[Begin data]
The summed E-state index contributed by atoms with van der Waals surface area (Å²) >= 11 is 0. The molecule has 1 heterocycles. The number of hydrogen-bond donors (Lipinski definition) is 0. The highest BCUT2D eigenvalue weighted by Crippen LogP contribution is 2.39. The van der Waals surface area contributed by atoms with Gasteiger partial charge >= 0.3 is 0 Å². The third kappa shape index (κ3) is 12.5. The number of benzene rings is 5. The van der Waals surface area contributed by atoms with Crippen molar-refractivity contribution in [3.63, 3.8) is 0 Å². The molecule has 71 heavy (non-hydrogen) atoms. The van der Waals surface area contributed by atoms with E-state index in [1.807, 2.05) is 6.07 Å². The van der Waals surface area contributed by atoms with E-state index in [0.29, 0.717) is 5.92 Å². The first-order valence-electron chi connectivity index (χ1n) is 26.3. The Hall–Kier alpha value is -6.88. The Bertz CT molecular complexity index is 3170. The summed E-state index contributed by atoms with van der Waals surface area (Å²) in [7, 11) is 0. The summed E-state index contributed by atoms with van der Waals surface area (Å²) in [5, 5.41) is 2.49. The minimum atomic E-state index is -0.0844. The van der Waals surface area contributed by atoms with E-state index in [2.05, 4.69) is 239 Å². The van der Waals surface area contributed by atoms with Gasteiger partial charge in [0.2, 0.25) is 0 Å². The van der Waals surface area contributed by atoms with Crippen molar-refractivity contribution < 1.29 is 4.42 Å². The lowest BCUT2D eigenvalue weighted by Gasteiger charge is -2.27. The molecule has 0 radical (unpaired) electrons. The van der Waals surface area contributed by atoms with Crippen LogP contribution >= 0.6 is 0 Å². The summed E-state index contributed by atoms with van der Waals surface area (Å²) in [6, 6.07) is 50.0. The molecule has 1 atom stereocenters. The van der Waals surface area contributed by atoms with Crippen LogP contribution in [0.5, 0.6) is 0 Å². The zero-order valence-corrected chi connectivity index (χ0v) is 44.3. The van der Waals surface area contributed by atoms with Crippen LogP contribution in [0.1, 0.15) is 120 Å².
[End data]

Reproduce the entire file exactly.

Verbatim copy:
The summed E-state index contributed by atoms with van der Waals surface area (Å²) >= 11 is 0. The molecule has 1 heterocycles. The number of hydrogen-bond donors (Lipinski definition) is 0. The highest BCUT2D eigenvalue weighted by Crippen LogP contribution is 2.39. The van der Waals surface area contributed by atoms with Gasteiger partial charge >= 0.3 is 0 Å². The third kappa shape index (κ3) is 12.5. The number of benzene rings is 5. The van der Waals surface area contributed by atoms with Crippen molar-refractivity contribution in [3.63, 3.8) is 0 Å². The molecule has 71 heavy (non-hydrogen) atoms. The van der Waals surface area contributed by atoms with E-state index in [1.807, 2.05) is 6.07 Å². The van der Waals surface area contributed by atoms with E-state index in [0.29, 0.717) is 5.92 Å². The first-order valence-electron chi connectivity index (χ1n) is 26.3. The Hall–Kier alpha value is -6.88. The Bertz CT molecular complexity index is 3170. The summed E-state index contributed by atoms with van der Waals surface area (Å²) in [7, 11) is 0. The summed E-state index contributed by atoms with van der Waals surface area (Å²) in [5, 5.41) is 2.49. The minimum atomic E-state index is -0.0844. The van der Waals surface area contributed by atoms with E-state index in [2.05, 4.69) is 239 Å². The van der Waals surface area contributed by atoms with Gasteiger partial charge in [0.2, 0.25) is 0 Å². The van der Waals surface area contributed by atoms with Crippen molar-refractivity contribution < 1.29 is 4.42 Å². The lowest BCUT2D eigenvalue weighted by Gasteiger charge is -2.27. The molecule has 0 radical (unpaired) electrons. The van der Waals surface area contributed by atoms with Crippen LogP contribution >= 0.6 is 0 Å². The summed E-state index contributed by atoms with van der Waals surface area (Å²) in [6, 6.07) is 50.0. The molecule has 1 atom stereocenters. The van der Waals surface area contributed by atoms with Crippen LogP contribution in [0.5, 0.6) is 0 Å². The zero-order valence-corrected chi connectivity index (χ0v) is 44.3. The van der Waals surface area contributed by atoms with Crippen LogP contribution in [0.1, 0.15) is 120 Å².